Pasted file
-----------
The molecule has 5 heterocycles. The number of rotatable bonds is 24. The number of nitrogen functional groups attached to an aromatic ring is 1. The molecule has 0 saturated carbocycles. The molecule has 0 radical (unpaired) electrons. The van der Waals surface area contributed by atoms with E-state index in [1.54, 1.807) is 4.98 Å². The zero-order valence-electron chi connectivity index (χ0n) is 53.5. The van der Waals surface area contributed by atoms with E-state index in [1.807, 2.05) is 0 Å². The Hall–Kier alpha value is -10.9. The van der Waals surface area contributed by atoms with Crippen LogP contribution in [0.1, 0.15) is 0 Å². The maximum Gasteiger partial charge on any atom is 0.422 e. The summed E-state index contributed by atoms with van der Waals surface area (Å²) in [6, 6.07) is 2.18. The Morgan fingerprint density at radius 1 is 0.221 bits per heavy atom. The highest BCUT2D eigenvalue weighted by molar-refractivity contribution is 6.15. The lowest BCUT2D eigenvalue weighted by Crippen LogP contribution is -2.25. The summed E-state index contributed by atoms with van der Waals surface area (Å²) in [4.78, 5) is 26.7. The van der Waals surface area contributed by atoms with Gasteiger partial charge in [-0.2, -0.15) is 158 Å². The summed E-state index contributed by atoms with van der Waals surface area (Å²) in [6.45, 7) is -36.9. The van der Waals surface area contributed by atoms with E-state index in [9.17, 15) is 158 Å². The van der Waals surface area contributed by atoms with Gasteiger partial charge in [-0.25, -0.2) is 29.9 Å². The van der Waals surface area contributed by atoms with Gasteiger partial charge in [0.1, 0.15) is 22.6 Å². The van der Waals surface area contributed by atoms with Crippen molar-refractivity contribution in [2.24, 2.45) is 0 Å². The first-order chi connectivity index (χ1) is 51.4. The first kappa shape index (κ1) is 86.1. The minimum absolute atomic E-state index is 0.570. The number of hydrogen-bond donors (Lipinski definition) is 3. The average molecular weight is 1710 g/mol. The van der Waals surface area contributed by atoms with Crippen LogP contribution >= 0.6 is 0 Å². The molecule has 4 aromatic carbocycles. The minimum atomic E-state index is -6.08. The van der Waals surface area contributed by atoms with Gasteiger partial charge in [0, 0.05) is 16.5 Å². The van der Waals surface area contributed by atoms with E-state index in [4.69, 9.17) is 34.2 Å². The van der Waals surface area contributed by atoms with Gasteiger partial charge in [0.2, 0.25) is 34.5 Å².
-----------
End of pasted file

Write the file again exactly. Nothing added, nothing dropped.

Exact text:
The molecule has 5 heterocycles. The number of rotatable bonds is 24. The number of nitrogen functional groups attached to an aromatic ring is 1. The molecule has 0 saturated carbocycles. The molecule has 0 radical (unpaired) electrons. The van der Waals surface area contributed by atoms with E-state index in [1.54, 1.807) is 4.98 Å². The zero-order valence-electron chi connectivity index (χ0n) is 53.5. The van der Waals surface area contributed by atoms with E-state index in [1.807, 2.05) is 0 Å². The Hall–Kier alpha value is -10.9. The van der Waals surface area contributed by atoms with Crippen LogP contribution in [0.1, 0.15) is 0 Å². The maximum Gasteiger partial charge on any atom is 0.422 e. The summed E-state index contributed by atoms with van der Waals surface area (Å²) in [6, 6.07) is 2.18. The Morgan fingerprint density at radius 1 is 0.221 bits per heavy atom. The highest BCUT2D eigenvalue weighted by molar-refractivity contribution is 6.15. The lowest BCUT2D eigenvalue weighted by Crippen LogP contribution is -2.25. The summed E-state index contributed by atoms with van der Waals surface area (Å²) in [4.78, 5) is 26.7. The van der Waals surface area contributed by atoms with Gasteiger partial charge in [-0.2, -0.15) is 158 Å². The summed E-state index contributed by atoms with van der Waals surface area (Å²) in [6.45, 7) is -36.9. The van der Waals surface area contributed by atoms with E-state index in [9.17, 15) is 158 Å². The van der Waals surface area contributed by atoms with Gasteiger partial charge in [-0.25, -0.2) is 29.9 Å². The van der Waals surface area contributed by atoms with Gasteiger partial charge in [0.1, 0.15) is 22.6 Å². The van der Waals surface area contributed by atoms with Crippen molar-refractivity contribution in [2.24, 2.45) is 0 Å². The first-order chi connectivity index (χ1) is 51.4. The first kappa shape index (κ1) is 86.1. The minimum absolute atomic E-state index is 0.570. The number of hydrogen-bond donors (Lipinski definition) is 3. The average molecular weight is 1710 g/mol. The van der Waals surface area contributed by atoms with Crippen LogP contribution >= 0.6 is 0 Å². The molecule has 4 aromatic carbocycles. The minimum atomic E-state index is -6.08. The van der Waals surface area contributed by atoms with Gasteiger partial charge in [0, 0.05) is 16.5 Å². The van der Waals surface area contributed by atoms with E-state index in [4.69, 9.17) is 34.2 Å². The van der Waals surface area contributed by atoms with Gasteiger partial charge in [0.2, 0.25) is 34.5 Å².